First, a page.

Very interesting question.
Like what @AwQiruiGuo has said, 地 should be pronounced as [de] (in speech, that is). And indeed the mentioned singer does not speak perfect Mandarin.
However, this questions has more complicated background and should not be simply explained as the personal accent of the singer. Because in the case of songs, pronounciation variation kicks in.
Chinese Mandarin is a tonal language. But when the lyrics were sung, rhythm and beats can alter the tones. I'll take the lyric in the question as an example: Dictionary says 那 should be pronouced in 4th tone, but in this song, 那 is in 1st tone. Just listen to this song, and imagine what it would sound like if 那 is sung in 4th tone.
In lyric, when a charater is on the downbeat, it is accented (stressed). If we mark all the downbeats, the lyric in the question will look like this:
The characters in square brackets are on downbeats.
In Chinese phonology there is a concept called 平仄, which deals with the arrangement of characters in poems(诗) and lyrics(词) according to their tones. 词 is an art form with strict metrical foot which is comparable to English poetry. You have to write each line of lyrics with specific number of syllables in specific stressed/unstressed order. The guideline of how you arrange the stressed/unstressed syllables was of course the original rhythm and beats of ancient songs, which unfortunately were most - if not all - lost in the history.
Ancient Chinese pronounciation was different from modern Chinese but you can roughly interprete 平 as stressed (1st and 2nd tones in modern Mandarin) and 仄 as unstressed (3rd, 4th and 5th tones in modern Mandarin). Although pop music does not follow ancient meters any more, rhythms and beats still impact pronounciation because it's only nature that people pronounce stressed syllables on downbeats.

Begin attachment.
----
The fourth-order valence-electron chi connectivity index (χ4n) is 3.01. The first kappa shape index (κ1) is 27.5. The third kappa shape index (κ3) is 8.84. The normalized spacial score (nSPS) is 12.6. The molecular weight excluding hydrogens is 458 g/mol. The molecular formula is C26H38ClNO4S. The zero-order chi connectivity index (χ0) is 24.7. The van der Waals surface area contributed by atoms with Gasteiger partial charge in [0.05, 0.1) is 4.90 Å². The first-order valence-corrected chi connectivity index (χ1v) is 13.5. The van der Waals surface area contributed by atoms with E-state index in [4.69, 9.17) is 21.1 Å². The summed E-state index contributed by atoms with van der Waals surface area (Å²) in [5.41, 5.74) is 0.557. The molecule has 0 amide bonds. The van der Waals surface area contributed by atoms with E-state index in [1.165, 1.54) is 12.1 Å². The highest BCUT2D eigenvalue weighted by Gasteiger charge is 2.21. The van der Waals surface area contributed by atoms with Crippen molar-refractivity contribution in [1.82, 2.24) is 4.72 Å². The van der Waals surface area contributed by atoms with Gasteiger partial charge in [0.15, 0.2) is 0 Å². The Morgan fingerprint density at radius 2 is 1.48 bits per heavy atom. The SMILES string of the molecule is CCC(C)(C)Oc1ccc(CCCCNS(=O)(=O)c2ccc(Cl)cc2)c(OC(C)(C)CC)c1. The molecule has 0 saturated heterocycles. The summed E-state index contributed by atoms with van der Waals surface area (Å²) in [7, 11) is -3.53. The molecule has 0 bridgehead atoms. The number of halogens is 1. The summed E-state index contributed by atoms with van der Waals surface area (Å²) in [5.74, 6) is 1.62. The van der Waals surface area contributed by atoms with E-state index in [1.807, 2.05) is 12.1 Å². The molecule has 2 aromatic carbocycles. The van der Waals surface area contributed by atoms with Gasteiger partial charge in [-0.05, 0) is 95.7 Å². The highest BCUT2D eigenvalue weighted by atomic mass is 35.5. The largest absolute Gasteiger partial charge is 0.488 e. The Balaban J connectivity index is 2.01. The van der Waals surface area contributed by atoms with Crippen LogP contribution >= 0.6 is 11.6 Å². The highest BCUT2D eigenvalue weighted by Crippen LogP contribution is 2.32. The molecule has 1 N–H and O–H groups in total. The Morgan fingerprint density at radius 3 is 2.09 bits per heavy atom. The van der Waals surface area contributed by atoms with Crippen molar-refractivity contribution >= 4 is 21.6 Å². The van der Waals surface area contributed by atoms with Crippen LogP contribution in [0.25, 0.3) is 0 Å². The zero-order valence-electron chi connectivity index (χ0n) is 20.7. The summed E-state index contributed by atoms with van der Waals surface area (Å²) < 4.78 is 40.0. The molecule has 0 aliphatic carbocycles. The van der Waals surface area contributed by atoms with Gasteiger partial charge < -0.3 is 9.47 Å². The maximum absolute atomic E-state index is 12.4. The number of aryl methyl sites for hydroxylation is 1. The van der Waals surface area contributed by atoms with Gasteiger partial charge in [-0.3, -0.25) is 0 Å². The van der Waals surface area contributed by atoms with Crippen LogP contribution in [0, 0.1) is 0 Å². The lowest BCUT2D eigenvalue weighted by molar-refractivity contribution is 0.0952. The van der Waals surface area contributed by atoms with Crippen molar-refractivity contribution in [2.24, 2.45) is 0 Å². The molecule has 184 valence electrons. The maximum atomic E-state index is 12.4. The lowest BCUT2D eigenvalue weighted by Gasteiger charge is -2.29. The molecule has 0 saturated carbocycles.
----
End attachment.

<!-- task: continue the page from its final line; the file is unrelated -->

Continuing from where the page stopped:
With this in mind, now take a look again at the downbeat characters in the mentioned line of lyrics:
连: 2nd tone, stressed. In this song, it sounds like 1st tone, still stressed.
藏: 2nd tone, stressed. In this song, it sounds like 1st tone, still stressed.
遗: 2nd tone, stressed. In this song, it sounds like 1st tone, still stressed.
那: 4th tone, unstressed. But in this song, it sounds like 1st tone, stressed.
显: 3rd tone, unstressed. But in this song, it sounds like 1st tone, stressed.
now back to 地 in question: shoule be 5th tone, unstressed. But in this song, it sounds like 1st tone, and is altered from [de] to [di].
Because [de] was 5th tone which is a very light one, if simply pronouced as [de] in 1st tone it just doesn't feel right. So traditionally when you want to stress [de5] you make it [di1]. And not only 地, but even 的 also follows this rule. I think this usage traces back to Chinese Opera. For example in The Legend of the Red Lantern (红灯记) there are some famous lines of lyrics：
where 的 is pronounced as [di], even if it's not on downbeat.